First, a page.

The Professional, Practicing Addict and Licensing Boards
It was in the early 1990’s when I first heard that roughly 10% of the population has an addiction problem. “That might be true for the general population, but certainly not for professionals,” was my immediate reaction. It took me a while to get the facts, but I now believe that, if anything, 10% may be a low estimate.
I was a member of the State Board of Examiners at the time. My specific task was to create a committee that would deal with addicted licensed professionals. The committee would direct affected licensees to appropriate treatment centers, 12 step and other recovery programs, and provide sponsors who had similar backgrounds. The committee would make case specific recommendations to the Board, which has the power to suspend licenses and order the licensee to treatment. The committee consisted of professionals with many years of recovery and addiction treatment specialists. We identified the appropriate committee members, and got started.
It didn’t take me long to learn that I was the least knowledgeable member of the committee. I still thought of alcoholics as obviously impaired and perhaps there might be a couple of our licensees that fit the description, but certainly only a few. Wrong again. Now, I do not want to give the impression that professionals are all impaired. However, they are humans, and subject to the same stresses at home and work as anyone else……..in fact, probably more so. So, the committee was formed and put into action.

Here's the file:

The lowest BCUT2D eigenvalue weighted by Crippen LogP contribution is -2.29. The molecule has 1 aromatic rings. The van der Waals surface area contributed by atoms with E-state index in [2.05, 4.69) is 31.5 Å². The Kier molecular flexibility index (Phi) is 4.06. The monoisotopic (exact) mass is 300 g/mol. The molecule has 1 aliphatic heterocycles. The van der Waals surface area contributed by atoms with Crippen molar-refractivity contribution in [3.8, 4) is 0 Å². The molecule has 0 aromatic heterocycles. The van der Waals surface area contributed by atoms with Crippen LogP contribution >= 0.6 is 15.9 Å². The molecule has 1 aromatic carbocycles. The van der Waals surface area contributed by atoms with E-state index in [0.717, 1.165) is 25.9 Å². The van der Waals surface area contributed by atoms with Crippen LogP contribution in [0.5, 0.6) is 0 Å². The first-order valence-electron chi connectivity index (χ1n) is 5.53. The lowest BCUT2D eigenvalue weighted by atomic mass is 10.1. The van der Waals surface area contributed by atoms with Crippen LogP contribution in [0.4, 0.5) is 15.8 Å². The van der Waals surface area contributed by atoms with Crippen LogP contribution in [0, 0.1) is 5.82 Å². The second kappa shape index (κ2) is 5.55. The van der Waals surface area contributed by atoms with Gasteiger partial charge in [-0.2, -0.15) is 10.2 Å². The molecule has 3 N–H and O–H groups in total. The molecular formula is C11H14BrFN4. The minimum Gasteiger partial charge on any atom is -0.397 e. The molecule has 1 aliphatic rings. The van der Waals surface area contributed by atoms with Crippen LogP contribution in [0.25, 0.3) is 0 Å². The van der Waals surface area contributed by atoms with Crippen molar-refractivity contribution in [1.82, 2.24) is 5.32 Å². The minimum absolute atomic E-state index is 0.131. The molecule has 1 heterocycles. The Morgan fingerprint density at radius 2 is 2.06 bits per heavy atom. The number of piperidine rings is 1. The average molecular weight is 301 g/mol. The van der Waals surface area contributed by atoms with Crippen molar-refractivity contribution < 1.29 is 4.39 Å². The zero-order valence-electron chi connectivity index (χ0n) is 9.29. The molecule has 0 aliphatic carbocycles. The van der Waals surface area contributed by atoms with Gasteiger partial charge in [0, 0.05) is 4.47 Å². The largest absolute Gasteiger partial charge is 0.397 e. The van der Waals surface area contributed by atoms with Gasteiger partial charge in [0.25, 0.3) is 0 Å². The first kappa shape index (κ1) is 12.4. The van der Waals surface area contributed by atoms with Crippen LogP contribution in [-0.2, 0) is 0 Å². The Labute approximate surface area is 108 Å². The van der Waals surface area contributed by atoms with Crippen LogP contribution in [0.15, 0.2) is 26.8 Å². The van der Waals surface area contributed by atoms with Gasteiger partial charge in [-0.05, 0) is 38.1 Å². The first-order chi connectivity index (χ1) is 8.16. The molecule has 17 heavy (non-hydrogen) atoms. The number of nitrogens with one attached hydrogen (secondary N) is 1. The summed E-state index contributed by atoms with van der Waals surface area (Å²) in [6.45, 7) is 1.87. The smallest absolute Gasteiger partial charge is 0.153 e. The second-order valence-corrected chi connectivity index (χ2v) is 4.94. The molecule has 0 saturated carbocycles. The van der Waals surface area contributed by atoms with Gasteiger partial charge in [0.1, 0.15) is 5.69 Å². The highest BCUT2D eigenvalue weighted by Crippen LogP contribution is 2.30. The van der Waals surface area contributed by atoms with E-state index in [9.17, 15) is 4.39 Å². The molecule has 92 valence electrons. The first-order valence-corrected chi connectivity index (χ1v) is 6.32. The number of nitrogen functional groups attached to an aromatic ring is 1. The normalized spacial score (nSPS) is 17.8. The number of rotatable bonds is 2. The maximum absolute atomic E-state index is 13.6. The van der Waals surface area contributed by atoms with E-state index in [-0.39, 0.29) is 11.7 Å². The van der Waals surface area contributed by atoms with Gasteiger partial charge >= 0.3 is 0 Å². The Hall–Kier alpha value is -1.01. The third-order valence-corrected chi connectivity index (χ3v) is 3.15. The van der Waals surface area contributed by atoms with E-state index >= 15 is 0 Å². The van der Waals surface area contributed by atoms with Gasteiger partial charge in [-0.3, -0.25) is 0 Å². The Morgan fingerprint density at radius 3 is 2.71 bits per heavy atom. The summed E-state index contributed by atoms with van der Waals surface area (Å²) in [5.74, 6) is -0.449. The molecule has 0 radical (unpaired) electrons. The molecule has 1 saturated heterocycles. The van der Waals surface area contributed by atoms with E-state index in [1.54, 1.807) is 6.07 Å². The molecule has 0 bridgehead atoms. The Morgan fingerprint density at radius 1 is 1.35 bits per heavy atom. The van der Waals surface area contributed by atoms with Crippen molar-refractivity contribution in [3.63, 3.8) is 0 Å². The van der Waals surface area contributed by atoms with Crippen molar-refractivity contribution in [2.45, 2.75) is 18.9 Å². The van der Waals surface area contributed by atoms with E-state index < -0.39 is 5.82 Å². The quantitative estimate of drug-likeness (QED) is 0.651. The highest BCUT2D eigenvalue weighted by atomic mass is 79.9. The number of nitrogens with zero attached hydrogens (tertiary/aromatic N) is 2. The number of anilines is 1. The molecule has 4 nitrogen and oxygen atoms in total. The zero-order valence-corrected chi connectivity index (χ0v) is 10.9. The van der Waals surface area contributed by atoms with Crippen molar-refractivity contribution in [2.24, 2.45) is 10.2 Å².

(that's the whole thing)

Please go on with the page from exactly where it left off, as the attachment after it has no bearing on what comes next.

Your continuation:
Professionals came to the committee in one of two ways, either voluntarily or through a formal complaint. The voluntary group was counseled, directed to appropriate therapy and maintenance, and monitored by the committee. The licensees who came through the complaint process were dealt with through the administrative law process of the Board. These men and women went through a formal evaluation by addiction professionals. A course of action was proposed to the Board and legal action was taken. The actions ranged from local treatment and monitoring with probation, to license suspension and in-house treatment for up to 6 months, followed by closely supervised monitoring for years, usually including unannounced bodily fluid collections.
Over the next few years, we saw the committee’s activities grow. They successfully helped many professionals improve their lives and also remove a potential danger to the public. As a Board member, we dealt with addictions to alcohol, prescription drugs, anesthetic agents, methamphetamine, nitrous oxide and also some behaviorally addictions.
The lessons I learned? There are more addicts out there than you realize, and these programs work.
Dr. Ronald Peterson